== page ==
First of all, let's look at the Commitment of Traders reports. Commercials have yet again reduced their Net Short position in Silver, which is now close to the low of 2003 at the beginning of the Bull Market. Commercials are generally seen as the "smart money," so if they reduce their Net Short Position, they expect price to rise (or at least not drop substantially).
The reason why Commercials are the "Smart Money," is that—unlike the millions of small investors who burn their hands by buying high and selling low—they tend to "Buy" low (reduce short positions as price declines) and "Sell" high (increase short positions as price rises).
This can be seen in the following chart. There seems to be a very high correlation between the Sentiment charts of Sentimentrader.com and the Net Short Positions of Commercials:
The fact that one should "Buy Low" and "Sell High" is the best way to invest can be seen in the following chart.
As Sentiment (or Commercials Net Short Positions) climbs into the orange area, it's time to become cautious. It sure can rise (substantially) higher, but cautiousness is the first step in detecting tops. The second step is to look at perspective. Sentimentrader indicators are overlaid with standard deviation bands that show you how extreme the current reading is compared to its recent history. So if sentiment rises above the red standard deviation band, we know that this is an unsustainable situation, and that sentiment has to reverse (decline) over time.
On the other hand, when sentiment drops below the green standard deviation band, we know that this is also an unsustainable situation, and that sentiment has to reverse (rise) over time.
The red circles on the chart below show that good Exit points occurred when sentiment was above the red standard deviation bands.
The green circles on the chart below shows that good Entry points occurred when sentiment was below the green standard deviation bands. However, the best entry point of the last five years was in 2008. This was a time when both Sentiment and Commercials Net Short positions reached extreme lows. Currently, we are in a similar situation, which could mean that silver is at or at least very close to a bottom, and that it could take off pretty soon. . .
In fact, when we look at the chart below, we might be in an even BETTER position now than in 2008.
As price declined in 2008, the Accumulation/Distribution index declined as well.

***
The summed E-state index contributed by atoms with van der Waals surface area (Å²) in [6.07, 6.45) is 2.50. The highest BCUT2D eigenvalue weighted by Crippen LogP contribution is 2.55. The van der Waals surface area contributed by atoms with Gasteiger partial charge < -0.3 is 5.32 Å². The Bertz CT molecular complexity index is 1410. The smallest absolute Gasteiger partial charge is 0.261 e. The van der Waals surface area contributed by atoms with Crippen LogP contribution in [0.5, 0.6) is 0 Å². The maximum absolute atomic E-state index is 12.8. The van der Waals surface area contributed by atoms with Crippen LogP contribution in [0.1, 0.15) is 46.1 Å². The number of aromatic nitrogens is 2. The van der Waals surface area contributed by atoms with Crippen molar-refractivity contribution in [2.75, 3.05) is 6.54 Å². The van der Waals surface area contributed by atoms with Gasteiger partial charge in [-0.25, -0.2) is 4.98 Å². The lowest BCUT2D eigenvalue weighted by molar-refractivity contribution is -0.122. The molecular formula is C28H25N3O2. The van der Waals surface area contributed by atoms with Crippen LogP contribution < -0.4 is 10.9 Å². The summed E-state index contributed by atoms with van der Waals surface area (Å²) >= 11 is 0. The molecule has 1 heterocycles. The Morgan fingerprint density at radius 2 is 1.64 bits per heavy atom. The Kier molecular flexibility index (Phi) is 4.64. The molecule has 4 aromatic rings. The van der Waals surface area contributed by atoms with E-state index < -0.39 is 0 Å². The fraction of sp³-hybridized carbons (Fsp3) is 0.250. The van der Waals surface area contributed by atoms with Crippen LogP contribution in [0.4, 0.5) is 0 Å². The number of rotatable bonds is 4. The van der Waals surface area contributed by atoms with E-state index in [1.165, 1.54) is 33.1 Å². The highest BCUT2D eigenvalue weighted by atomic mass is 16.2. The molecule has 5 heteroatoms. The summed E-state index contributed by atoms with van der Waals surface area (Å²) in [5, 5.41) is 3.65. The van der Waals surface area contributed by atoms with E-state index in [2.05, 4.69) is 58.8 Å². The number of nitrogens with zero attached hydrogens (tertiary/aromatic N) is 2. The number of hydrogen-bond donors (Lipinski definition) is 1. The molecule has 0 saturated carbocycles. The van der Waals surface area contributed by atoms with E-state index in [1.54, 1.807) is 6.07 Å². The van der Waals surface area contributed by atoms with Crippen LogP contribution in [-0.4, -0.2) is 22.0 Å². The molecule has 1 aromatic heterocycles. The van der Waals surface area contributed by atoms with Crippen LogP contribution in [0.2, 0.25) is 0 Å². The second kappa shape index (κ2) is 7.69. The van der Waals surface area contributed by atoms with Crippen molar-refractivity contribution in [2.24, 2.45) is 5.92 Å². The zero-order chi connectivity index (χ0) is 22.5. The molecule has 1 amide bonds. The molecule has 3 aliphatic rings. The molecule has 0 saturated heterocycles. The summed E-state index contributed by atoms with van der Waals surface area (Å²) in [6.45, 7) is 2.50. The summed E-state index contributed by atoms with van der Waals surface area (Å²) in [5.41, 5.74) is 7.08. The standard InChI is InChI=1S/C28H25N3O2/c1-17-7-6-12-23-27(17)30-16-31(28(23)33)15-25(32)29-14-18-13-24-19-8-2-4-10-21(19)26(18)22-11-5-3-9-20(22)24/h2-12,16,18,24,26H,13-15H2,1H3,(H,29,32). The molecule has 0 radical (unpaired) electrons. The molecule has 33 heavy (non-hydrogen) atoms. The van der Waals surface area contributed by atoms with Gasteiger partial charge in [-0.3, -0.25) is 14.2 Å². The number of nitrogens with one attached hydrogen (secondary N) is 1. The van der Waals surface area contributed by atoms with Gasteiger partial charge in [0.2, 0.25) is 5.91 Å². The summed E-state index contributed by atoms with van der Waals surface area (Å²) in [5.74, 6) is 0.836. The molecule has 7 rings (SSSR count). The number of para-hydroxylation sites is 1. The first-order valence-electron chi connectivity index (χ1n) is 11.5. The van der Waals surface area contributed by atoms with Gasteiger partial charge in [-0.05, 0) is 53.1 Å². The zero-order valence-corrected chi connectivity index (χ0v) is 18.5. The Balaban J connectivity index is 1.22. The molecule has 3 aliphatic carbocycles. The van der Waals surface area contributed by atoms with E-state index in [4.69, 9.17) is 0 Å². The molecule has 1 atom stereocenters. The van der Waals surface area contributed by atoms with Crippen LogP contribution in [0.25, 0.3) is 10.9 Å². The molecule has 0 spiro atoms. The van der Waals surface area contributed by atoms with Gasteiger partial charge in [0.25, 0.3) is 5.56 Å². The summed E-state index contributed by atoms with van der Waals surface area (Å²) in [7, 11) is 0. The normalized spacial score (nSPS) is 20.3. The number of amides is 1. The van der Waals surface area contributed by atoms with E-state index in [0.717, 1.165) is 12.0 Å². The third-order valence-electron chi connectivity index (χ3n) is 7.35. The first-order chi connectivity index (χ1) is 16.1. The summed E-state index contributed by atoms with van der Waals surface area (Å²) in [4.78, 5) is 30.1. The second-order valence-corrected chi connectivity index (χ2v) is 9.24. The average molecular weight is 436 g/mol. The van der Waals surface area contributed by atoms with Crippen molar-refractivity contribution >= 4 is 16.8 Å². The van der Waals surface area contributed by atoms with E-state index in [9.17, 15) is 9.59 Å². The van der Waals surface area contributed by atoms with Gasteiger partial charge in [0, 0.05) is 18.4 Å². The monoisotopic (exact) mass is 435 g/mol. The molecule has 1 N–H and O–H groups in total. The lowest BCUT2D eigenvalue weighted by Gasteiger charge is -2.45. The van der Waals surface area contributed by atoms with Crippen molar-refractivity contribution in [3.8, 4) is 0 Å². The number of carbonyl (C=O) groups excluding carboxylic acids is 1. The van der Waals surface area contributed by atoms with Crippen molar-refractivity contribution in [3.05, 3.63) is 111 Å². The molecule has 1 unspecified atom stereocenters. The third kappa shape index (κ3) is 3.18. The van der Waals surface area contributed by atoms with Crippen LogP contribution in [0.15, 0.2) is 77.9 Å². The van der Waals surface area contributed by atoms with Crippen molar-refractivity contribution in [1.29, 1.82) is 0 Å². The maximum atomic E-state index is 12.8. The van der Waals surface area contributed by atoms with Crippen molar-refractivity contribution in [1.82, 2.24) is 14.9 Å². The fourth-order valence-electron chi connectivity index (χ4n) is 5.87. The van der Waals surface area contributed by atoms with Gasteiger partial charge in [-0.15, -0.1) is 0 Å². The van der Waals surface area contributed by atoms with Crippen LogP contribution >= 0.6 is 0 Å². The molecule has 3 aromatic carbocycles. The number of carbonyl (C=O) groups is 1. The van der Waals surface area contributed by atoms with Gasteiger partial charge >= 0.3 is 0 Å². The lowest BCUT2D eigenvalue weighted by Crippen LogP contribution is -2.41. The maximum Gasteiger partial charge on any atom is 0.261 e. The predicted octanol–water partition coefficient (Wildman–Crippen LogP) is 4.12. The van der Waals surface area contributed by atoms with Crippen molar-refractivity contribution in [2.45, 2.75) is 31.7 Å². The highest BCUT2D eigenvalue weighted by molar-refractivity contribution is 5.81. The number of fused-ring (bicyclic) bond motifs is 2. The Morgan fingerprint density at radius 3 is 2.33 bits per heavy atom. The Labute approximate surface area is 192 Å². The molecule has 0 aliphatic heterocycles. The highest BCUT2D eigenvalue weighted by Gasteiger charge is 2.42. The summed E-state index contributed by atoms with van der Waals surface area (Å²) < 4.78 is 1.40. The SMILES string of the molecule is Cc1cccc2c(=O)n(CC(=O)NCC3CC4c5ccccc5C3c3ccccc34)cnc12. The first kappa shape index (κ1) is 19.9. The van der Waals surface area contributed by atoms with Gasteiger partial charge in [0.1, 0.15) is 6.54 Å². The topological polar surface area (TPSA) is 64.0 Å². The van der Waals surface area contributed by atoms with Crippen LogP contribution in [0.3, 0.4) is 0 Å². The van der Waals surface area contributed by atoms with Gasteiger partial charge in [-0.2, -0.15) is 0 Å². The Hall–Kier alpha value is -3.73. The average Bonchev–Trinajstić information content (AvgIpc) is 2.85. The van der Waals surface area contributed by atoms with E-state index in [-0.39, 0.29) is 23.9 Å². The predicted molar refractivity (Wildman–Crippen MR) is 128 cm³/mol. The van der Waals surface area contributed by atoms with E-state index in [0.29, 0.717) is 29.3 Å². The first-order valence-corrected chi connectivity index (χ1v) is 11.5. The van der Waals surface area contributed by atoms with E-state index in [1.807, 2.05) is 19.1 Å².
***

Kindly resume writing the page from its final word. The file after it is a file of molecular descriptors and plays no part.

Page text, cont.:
Unlike 2008, the Accumulation/Distribution index has made brand new highs recently, despite the fact that Silver is off about 35% from its all-time high. . .
Another bullish factor now is that, as price declined, volume declined as well, which was not the case in 2008.
It looks like the massive drop a couple of weeks ago, which took silver down to $26, was the "perfect" entry point, price wise.
However, in my opinion there are "better" entry points at levels slightly higher than today. Let me explain why.
If you would have bought when silver hit $26, you would have done an AMAZING Job. Congratulations to those who did.
However, if you did, you were catching a falling knife. There was a huge risk that silver would drop even lower, maybe as low as $20, which is about the breakout point of the autumn of 2010.
I personally always look at Risk to Potential Reward. At $26, the risk of silver dropping another $6.5 was too high for the potential $6.5 I could make. That's a 1:1 ratio, since you can lose just as much in case you are wrong as you can gain in case you are right.
I like better those kind of situations where you get a risk:reward ratio of 2:3 (you can gain twice or three times as much as you can lose), and I don't have to think twice when I get a situation that gives me a Risk:Reward ratio of 5.
Look at 2008. As long as price was below the 50EMA, you shouldn't have bought. The best time to buy in my opinion was early December 2008, when price broke above this 50EMA and both the RSI and MACD broke out above the red resistance lines.
At that point you had a BUY point. You wouldn't have bought at the extreme lows, but taking this 50EMA as a stoploss, would have minimized your losses, while you could have let your profits run. In fact, this 50EMA was at that point at the same level as the horizontal resistance line underneath the lows of 2006 and September 2008. A breakout above that level was extremely important going forward.
We are currently in a similar position, as there is resistance at $34, which acted as support in the first half of 2011.
The 50EMA is now at the same level as this red resistance line, and both the MACD and RSI look set to brake out above their red resistance lines. . .
Combine that with the severely depressed sentiment in silver and the low Net Short Positions of Commercials, and we have the ideal cocktail for a nice rally in silver prices. . .
Silver tends to follow gold, so we should also look at sentiment in gold.
Once again, we can see that the Standard Deviation Bands provide good Entry and Exit points. Sentiment in gold is now pretty bearish, and is close to the green standard deviation band.
When we look at the gold:silver ratio, we can see that the ratio is now facing strong resistance at the 38.20% Fibonacci Level.
If the ratio would take out this resistance, it looks headed towards 60, which is the 50% Fibonacci Retracement level.
However, if that were to happen, both the RSI and MACD will most likely make a lower high, causing negative divergence, meaning this "rally" should be "sold" (which means one should BUY silver in favor of gold in my opinion).
The MACD looks set to roll over, which means the ratio looks ready to drop.
Silver is ready for take-off. The question is, ARE YOU?
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Charts above Courtesy Stockcharts.com and Sentimentrader.com